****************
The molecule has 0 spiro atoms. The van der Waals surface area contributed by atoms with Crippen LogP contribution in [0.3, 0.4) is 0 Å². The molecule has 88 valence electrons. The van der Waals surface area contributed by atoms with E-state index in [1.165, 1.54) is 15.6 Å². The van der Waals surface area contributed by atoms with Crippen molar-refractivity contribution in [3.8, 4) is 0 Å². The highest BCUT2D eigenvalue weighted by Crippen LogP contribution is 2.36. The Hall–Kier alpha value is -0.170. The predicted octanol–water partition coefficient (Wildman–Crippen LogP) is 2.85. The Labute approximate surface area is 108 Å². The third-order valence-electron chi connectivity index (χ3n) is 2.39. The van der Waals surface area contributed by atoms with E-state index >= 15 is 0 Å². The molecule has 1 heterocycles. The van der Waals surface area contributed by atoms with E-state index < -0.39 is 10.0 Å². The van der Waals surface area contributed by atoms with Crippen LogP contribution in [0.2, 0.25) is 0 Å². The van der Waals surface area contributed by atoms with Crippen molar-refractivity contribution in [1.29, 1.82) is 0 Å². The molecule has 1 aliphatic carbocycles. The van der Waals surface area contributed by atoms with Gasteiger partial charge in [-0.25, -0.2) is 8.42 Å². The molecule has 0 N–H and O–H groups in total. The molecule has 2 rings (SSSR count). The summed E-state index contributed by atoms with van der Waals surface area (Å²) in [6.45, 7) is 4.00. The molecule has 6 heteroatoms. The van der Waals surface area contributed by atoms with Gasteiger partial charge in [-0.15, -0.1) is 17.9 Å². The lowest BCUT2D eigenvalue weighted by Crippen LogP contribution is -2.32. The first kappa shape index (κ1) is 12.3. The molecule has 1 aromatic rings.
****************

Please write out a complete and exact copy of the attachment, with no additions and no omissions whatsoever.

The molecule has 0 spiro atoms. The van der Waals surface area contributed by atoms with Crippen LogP contribution in [0.3, 0.4) is 0 Å². The molecule has 88 valence electrons. The van der Waals surface area contributed by atoms with E-state index in [1.165, 1.54) is 15.6 Å². The van der Waals surface area contributed by atoms with Crippen molar-refractivity contribution in [3.8, 4) is 0 Å². The highest BCUT2D eigenvalue weighted by Crippen LogP contribution is 2.36. The Hall–Kier alpha value is -0.170. The predicted octanol–water partition coefficient (Wildman–Crippen LogP) is 2.85. The Labute approximate surface area is 108 Å². The third-order valence-electron chi connectivity index (χ3n) is 2.39. The van der Waals surface area contributed by atoms with E-state index >= 15 is 0 Å². The molecule has 1 heterocycles. The van der Waals surface area contributed by atoms with E-state index < -0.39 is 10.0 Å². The van der Waals surface area contributed by atoms with Crippen LogP contribution in [0.2, 0.25) is 0 Å². The van der Waals surface area contributed by atoms with Crippen molar-refractivity contribution in [1.29, 1.82) is 0 Å². The molecule has 1 aliphatic carbocycles. The van der Waals surface area contributed by atoms with Gasteiger partial charge in [-0.25, -0.2) is 8.42 Å². The molecule has 0 N–H and O–H groups in total. The molecule has 2 rings (SSSR count). The summed E-state index contributed by atoms with van der Waals surface area (Å²) in [6.45, 7) is 4.00. The molecule has 6 heteroatoms. The van der Waals surface area contributed by atoms with Gasteiger partial charge in [-0.15, -0.1) is 17.9 Å². The lowest BCUT2D eigenvalue weighted by Crippen LogP contribution is -2.32. The first kappa shape index (κ1) is 12.3. The molecule has 1 aromatic rings.